Nature, 1990, Vol.344(6266), p.537
The archaeological and hominid site of Border Cave (KwaZulu, South Africa) has a stratigraphic sequence covering the Middle and Later Stone Ages (MSA and LSA). It has been proposed that four hominid specimens recovered there (BC1 and BC2 of uncertain provenance, and BC3 and BC5 recovered from MSA layers) represent very early examples of anatomically modern humans, supporting an early late-Pleistocene appearance of modern Homo sapiens in Africa. This early appearance, however, has been questioned, largely because of doubts about the stratigraphic positions associated with the specimens and because of the lack of a reliable chronology for the stratigraphic sequence. We now report on the first comprehensive radiometric dating analysis of Border Cave, using electron spin resonance (ESR) on teeth within sediment layers. BC3 is likely to be approximately 70-80 kyr old, and BC5, 50-65 kyr old. BC1 and BC2 are almost certainly less than 90 kyr old. These results, although younger than some age estimates, support the early occurrence of anatomically modern humans at Border Cave. In addition, our results suggest that the Howiesons Poort lithic industry (approximately 45-75 kyr) and the MSA-LSA transition (approximately 35 kyr) are younger than often believed.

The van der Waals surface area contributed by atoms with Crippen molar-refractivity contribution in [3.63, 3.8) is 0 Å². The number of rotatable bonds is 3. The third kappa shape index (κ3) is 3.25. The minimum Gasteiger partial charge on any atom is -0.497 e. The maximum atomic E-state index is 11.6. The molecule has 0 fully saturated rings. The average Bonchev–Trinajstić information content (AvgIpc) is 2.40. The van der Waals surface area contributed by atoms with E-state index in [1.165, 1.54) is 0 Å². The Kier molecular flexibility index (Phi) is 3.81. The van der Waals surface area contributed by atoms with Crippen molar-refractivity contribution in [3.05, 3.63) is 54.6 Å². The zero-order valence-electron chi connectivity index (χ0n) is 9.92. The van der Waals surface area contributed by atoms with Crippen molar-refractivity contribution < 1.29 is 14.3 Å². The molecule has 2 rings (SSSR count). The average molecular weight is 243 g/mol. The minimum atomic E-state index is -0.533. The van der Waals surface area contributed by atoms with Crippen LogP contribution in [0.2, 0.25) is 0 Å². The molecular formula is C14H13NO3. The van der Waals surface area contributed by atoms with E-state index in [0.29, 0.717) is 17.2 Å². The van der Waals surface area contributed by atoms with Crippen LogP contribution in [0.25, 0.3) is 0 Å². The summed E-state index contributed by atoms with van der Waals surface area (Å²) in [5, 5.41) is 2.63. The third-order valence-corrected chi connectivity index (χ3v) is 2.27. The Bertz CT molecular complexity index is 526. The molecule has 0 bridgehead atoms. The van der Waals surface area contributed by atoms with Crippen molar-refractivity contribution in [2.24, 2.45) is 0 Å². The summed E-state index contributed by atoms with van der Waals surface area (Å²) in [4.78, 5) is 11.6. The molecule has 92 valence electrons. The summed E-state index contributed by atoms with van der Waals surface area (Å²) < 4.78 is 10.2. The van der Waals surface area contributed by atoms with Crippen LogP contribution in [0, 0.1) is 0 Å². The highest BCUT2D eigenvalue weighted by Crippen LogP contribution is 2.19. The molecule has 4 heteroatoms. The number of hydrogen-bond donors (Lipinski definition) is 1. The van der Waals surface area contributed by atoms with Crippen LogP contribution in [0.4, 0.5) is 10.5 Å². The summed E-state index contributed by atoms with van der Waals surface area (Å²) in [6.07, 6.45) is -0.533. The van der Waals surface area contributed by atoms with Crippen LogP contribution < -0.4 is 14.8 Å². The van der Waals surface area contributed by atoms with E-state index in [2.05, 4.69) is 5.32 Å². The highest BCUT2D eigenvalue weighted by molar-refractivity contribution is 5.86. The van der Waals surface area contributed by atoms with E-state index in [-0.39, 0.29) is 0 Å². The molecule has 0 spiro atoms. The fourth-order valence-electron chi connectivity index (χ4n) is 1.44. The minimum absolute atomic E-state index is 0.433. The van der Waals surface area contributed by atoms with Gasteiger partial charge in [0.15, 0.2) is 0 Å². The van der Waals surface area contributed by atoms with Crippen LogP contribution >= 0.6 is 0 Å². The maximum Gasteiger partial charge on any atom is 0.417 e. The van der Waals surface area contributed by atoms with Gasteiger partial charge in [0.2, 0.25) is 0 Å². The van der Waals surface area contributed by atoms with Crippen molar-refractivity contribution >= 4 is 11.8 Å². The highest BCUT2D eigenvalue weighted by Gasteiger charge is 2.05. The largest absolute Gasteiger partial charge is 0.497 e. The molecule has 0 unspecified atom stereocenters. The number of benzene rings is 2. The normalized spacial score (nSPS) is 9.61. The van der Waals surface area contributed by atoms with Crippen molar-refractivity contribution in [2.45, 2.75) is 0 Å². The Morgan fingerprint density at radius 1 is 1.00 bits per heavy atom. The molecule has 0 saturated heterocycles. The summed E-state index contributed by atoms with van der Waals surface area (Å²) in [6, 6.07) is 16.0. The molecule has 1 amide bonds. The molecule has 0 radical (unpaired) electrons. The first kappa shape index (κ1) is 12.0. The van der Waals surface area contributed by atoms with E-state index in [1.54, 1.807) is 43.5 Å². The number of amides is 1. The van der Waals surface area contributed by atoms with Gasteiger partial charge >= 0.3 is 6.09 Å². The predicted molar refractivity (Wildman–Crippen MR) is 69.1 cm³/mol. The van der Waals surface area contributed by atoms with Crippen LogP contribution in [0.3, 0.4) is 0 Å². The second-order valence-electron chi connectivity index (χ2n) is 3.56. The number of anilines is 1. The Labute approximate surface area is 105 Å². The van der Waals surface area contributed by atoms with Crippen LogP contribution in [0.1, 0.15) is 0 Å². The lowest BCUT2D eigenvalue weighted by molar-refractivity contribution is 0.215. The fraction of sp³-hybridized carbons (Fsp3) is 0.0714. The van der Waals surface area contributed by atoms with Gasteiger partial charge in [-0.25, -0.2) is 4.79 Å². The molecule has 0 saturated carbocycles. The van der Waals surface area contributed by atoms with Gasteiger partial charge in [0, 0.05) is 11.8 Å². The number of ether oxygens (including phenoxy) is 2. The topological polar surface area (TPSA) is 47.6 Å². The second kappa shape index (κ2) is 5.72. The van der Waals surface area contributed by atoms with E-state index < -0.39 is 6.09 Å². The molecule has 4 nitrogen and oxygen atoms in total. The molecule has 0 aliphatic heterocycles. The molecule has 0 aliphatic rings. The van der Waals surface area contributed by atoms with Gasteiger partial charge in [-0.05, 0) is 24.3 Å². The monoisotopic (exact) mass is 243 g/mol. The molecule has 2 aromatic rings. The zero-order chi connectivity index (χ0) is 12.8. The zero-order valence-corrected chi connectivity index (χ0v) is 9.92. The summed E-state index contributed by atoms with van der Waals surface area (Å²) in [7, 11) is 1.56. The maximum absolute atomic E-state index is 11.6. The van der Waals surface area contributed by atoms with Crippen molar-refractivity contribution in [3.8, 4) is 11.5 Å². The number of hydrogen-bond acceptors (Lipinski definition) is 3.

Electron Spin Resonance Spectroscopy ; Hominidae ; Paleodontology;
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